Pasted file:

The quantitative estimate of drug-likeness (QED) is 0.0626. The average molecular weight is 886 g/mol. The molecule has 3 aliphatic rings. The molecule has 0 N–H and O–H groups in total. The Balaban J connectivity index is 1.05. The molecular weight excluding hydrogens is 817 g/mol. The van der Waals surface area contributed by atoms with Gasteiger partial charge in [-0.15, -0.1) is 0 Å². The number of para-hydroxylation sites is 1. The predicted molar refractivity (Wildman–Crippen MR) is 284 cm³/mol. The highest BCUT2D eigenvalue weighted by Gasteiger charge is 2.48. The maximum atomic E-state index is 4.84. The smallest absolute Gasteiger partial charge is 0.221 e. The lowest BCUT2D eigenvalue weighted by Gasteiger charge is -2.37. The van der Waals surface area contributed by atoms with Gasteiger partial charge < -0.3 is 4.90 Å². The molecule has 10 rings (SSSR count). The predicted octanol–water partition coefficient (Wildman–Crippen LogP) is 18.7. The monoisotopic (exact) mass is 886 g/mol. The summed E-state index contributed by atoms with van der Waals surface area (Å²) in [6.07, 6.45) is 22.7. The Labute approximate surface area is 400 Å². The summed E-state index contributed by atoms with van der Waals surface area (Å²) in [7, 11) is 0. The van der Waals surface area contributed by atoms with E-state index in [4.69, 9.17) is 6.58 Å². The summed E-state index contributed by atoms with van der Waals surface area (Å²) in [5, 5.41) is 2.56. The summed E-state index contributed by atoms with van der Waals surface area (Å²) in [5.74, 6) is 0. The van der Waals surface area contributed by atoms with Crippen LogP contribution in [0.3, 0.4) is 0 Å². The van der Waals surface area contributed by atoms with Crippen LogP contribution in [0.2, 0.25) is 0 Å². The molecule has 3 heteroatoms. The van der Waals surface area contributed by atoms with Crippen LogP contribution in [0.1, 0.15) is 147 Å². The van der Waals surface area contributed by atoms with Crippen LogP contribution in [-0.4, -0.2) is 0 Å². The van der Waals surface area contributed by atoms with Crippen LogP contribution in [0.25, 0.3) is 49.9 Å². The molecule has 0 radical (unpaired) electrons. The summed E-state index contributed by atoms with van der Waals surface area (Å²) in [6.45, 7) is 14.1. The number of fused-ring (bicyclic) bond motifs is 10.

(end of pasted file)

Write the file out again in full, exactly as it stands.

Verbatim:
The quantitative estimate of drug-likeness (QED) is 0.0626. The average molecular weight is 886 g/mol. The molecule has 3 aliphatic rings. The molecule has 0 N–H and O–H groups in total. The Balaban J connectivity index is 1.05. The molecular weight excluding hydrogens is 817 g/mol. The van der Waals surface area contributed by atoms with Gasteiger partial charge in [-0.15, -0.1) is 0 Å². The number of para-hydroxylation sites is 1. The predicted molar refractivity (Wildman–Crippen MR) is 284 cm³/mol. The highest BCUT2D eigenvalue weighted by Gasteiger charge is 2.48. The maximum atomic E-state index is 4.84. The smallest absolute Gasteiger partial charge is 0.221 e. The lowest BCUT2D eigenvalue weighted by Gasteiger charge is -2.37. The van der Waals surface area contributed by atoms with Gasteiger partial charge < -0.3 is 4.90 Å². The molecule has 10 rings (SSSR count). The predicted octanol–water partition coefficient (Wildman–Crippen LogP) is 18.7. The monoisotopic (exact) mass is 886 g/mol. The summed E-state index contributed by atoms with van der Waals surface area (Å²) in [6.07, 6.45) is 22.7. The Labute approximate surface area is 400 Å². The summed E-state index contributed by atoms with van der Waals surface area (Å²) in [7, 11) is 0. The van der Waals surface area contributed by atoms with E-state index in [4.69, 9.17) is 6.58 Å². The summed E-state index contributed by atoms with van der Waals surface area (Å²) in [5, 5.41) is 2.56. The summed E-state index contributed by atoms with van der Waals surface area (Å²) in [5.74, 6) is 0. The van der Waals surface area contributed by atoms with Crippen LogP contribution in [0.3, 0.4) is 0 Å². The van der Waals surface area contributed by atoms with Crippen LogP contribution in [0.2, 0.25) is 0 Å². The molecule has 3 heteroatoms. The van der Waals surface area contributed by atoms with Crippen LogP contribution in [0.1, 0.15) is 147 Å². The van der Waals surface area contributed by atoms with Crippen LogP contribution in [-0.4, -0.2) is 0 Å². The van der Waals surface area contributed by atoms with Crippen LogP contribution in [0.25, 0.3) is 49.9 Å². The molecule has 0 radical (unpaired) electrons. The summed E-state index contributed by atoms with van der Waals surface area (Å²) in [6.45, 7) is 14.1. The number of fused-ring (bicyclic) bond motifs is 10.